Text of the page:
How Leading Brands Measure Their Content Marketing Success

Aug 15, 2019

With as much time and money as your business pours into content marketing, it would be a shame to miss out on value simply because you don’t have access to the right insights. However, this is the very problem most small and medium-sized businesses have. And if you aren’t aware that the problem exists, you’ll have a hard time addressing it with the necessary vigor and conviction.

The Purpose of Content Marketing

It sounds like a very elementary inquisition, but have you ever paused to consider the purpose of content marketing for your brand? While you may think you have a clear understanding of your purpose, most businesses are actually slightly disengaged on this front. As a result, they compromise their execution and don’t know how to properly measure their results. 

If you think your content marketing is about sales, conversions, traffic, or SEO, you’d be wrong. While it does influence each of these areas, it’s ultimately about creating value for individual readers by closing a knowledge gap. Content is the bridge that leads people from the shadows and into enlightenment. 

Now, it doesn’t stop there. If that was all content marketing was good for, businesses wouldn’t invest thousands of dollars into creating and optimizing powerful content strategies. From a business perspective, the benefit of content marketing – i.e. the benefit of educating people – is rooted in the trust factor. When you take the time to educate someone without directly asking for something in return, the person on the other end of the relationship is much more likely to reciprocate with a purchase. When content continues to deliver value and products meet/exceed expectations, brand loyalty ensues. 

Why are we talking about the underlying purpose of content marketing, you ask? Because people who don’t understand the purpose of what they’re doing are unlikely to track the correct metrics. On the other hand, businesses that recognize the bigger picture are able to gather the appropriate insights needed to make smart, forward-thinking decisions. These latter businesses understand that sales revenue and email opt-ins aren’t the end-all-be-all of content marketing. Instead, they look for the more subtle metrics that indicate they’re on the correct long-term trajectory.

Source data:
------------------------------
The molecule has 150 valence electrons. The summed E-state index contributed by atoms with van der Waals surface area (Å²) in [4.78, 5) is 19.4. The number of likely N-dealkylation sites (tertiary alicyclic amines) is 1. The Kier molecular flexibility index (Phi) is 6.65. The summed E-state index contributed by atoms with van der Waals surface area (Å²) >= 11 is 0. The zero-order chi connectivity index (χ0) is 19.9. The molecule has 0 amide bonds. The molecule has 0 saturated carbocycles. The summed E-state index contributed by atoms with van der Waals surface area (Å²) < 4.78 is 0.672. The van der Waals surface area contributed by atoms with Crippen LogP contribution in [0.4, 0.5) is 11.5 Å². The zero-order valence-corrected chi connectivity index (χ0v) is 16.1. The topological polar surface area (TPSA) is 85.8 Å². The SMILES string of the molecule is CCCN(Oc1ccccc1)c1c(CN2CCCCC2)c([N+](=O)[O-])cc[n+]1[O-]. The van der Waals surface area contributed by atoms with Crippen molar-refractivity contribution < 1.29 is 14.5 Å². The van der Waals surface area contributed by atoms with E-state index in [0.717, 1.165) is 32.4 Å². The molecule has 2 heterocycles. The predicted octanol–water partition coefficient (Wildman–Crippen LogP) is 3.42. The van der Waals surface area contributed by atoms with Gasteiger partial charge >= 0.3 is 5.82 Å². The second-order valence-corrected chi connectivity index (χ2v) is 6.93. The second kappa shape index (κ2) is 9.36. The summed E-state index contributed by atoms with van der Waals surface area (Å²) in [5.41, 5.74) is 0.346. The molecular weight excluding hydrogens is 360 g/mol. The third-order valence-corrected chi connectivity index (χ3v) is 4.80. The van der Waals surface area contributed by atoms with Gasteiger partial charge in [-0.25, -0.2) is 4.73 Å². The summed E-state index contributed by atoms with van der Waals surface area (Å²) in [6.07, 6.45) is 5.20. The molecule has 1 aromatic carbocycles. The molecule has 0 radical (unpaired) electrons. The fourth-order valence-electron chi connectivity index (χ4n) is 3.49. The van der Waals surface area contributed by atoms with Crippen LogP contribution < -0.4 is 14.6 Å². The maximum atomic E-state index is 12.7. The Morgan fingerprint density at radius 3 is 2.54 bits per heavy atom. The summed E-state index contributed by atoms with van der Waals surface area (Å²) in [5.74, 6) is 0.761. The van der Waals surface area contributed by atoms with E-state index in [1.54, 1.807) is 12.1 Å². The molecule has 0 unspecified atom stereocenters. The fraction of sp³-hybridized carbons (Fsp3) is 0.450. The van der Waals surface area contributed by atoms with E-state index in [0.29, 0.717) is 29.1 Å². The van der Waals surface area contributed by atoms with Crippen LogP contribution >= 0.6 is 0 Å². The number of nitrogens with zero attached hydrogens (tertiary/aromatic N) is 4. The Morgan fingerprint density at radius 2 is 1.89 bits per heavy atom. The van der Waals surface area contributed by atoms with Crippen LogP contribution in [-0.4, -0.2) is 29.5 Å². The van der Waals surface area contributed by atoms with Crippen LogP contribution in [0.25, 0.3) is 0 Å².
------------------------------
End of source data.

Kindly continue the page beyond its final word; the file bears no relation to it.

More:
Measuring Content Marketing Success

If your business is like most, you find yourself swimming in data. The question is, what do you do with the data? And how can you refine it in such a way that it produces valuable insights?

To get an idea of what it looks like to track content marketing KPIs, you’ll want to see what others are doing. Additionally, focus on the following concepts:

  • Discoverability—You can assemble the best team of copywriters in the world and choose the perfect topics for your target audience, but if your content isn’t discoverable, it doesn’t matter. Undiscoverable content hurts you in two different ways. First off, it limits the overall efficacy of the content by limiting your reach. Secondly, in order to account for the lack of reach, most businesses will be forced to invest a chunk of money into promoting the content. This drives up costs and further inhibits the ROI. You can measure the discoverability of your content by looking at metrics like impressions, clicks, click-through rate, and referral traffic sources. 
  • Engagement—Once people discover your content, you want to find out if they’re engaging with it. In other words, are they being educated and influenced? A low bounce rate or minuscule “average time on page” metric will tell you engagement isn’t where it needs to be. A solid click-through rate and the high volume of social shares communicate that you’re doing just fine. 
  • MQL to SQL Rate— Almost every marketing department is going to be tracking marketing qualified leads (MQLs) and sales qualified leads (SQLs), but sometimes the most valuable insight comes from the relationship between these two metrics. Specifically, try calculating the MQL-to-SQL ratio. “Ideally, this number is high. The conversion rate from MQL to SQL (sales qualified leads) shows both the success of your lead generation efforts and the cohesion of the marketing and sales team,” marketer Emily Culclasure explains. “Put simply: if the sales team deems your lead ‘worth pursuing,’ you did your job correctly.”

Closing Thoughts

It takes a village to develop and execute a successful content marketing strategy. Some people are delegated with focusing on very specific tasks like copywriting and visuals. Others are responsible for the big-picture overview. You need people on both ends of the spectrum – and at every point in between – to have success. Make sure you’re cultivating a well-rounded team of individuals to handle all sides. In doing so, you’ll find it easier to accomplish the underlying purpose of your content marketing endeavors and enlighten your audience in a manner that builds trust and feeds loyalty.

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